For the most part critics loved it, but the box office was disappointing to the studio, obviously expecting “Lord of the Rings”-type of numbers.  And Oscar only called for design and effects elements.

With the amount of attention given to “The Passion of the Christ” in 2004, especially to the incredible box office, I had hopes that Gibson, at the very least, would be nominated for Best Director. My God, he had surpassed what he had accomplished with “Braveheart” and he won the Oscar for that.  Surely a nomination was forthcoming for his direction of this daring and powerful work.  Nothing.  Just some tech notices.

It’s a strange question to ask on a year-round Oscar coverage website, but does early awards hype actually hurt a film’s chances? If a film is written about long before its release date, are we in the media building the hopes of audiences (and ourselves) about a film’s chances?

And with that in mind, what is going to happen this year? I admit to being deeply concerned about “The Curious Case of Benjamin Button” for many reasons, mainly gut-oriented. That instinct told me “Chaplin” would be weak, that “Hoffa” would tank, that “Amistad,” although good, would gain no real love from any critics group or the Academy (four nods in all). I love David Fincher and believe in Brad Pitt, in the right role, is a formidable talent.  But something is eating at me about this one…I see it heading the way of “The Crucible.”  And that would be very sad.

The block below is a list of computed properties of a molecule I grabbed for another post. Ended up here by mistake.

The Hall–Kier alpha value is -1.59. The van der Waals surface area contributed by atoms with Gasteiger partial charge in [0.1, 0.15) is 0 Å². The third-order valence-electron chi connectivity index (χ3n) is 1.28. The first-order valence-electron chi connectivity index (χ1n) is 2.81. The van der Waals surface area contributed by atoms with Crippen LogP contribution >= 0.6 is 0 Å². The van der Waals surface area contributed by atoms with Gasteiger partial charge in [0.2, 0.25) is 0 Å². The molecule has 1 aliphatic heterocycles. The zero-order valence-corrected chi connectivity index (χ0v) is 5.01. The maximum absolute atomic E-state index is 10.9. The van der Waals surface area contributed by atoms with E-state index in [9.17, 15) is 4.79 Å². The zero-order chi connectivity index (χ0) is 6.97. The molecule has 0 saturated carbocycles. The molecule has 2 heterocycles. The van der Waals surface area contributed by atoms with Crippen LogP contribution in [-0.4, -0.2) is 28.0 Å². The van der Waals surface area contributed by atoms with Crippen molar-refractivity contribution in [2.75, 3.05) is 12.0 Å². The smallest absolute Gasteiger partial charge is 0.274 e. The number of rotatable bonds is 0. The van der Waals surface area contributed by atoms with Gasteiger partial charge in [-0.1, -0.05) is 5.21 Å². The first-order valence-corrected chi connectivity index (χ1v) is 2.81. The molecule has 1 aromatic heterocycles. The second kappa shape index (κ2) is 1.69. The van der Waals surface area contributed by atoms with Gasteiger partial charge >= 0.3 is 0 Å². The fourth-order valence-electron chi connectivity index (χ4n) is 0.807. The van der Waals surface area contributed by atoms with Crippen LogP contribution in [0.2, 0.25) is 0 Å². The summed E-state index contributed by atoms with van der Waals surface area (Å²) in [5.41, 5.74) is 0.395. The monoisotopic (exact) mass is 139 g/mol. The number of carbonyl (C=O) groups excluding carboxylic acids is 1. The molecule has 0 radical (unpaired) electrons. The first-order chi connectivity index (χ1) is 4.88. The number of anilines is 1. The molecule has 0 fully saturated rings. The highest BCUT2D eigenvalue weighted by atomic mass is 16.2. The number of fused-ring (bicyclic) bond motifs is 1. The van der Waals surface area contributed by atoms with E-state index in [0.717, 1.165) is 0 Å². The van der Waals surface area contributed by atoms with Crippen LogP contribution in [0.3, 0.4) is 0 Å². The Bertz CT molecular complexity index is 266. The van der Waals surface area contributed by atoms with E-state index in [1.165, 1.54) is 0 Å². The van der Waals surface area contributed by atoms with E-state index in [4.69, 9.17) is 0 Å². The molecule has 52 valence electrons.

But it’s just one example.  What film(s) do you think could suffer, regardless of quality, from too much hype in the early stages?  And can you think of others that have suffered the same fate?  There are many, but I want your input here.




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32 responses so far

  • 1 9-20-2008 at 3:55 pm

    Ryan said...

    It looks to me like Miracle at St. Anna is already going that way. Not that it was one of the hugely hyped films of the fall, but still, there were high expectations and Oscar buzz for it. Now it’s bombing with critics.

    I get the same feeling about Benjamin Button, as well, especially after using King Kong as a comparison. Well, here’s to hoping our fears end up being unfounded.

  • 2 9-20-2008 at 4:17 pm

    Guy Lodge said...

    The problem with The Crucible, for me, lay with the director — Hytner just didn’t bring any interpretive or stylistic flair to the material, and the resulting film, while nice-looking and extreme well-acted, just lay there. A more distinctive (and possibly better-known) helmer would have made for a better film and possibly greater Oscar fortunes, I think.

    As for pre-release hype killing a film’s chances, I think it ultimately depends on the film itself. Plenty of films have been hyped early on (“No Country” was touted as a contender ever since Cannes) and go on to deliver. If a film connects with critics and audiences, then the hype is just gravy.

  • 3 9-20-2008 at 5:08 pm

    John Foote said...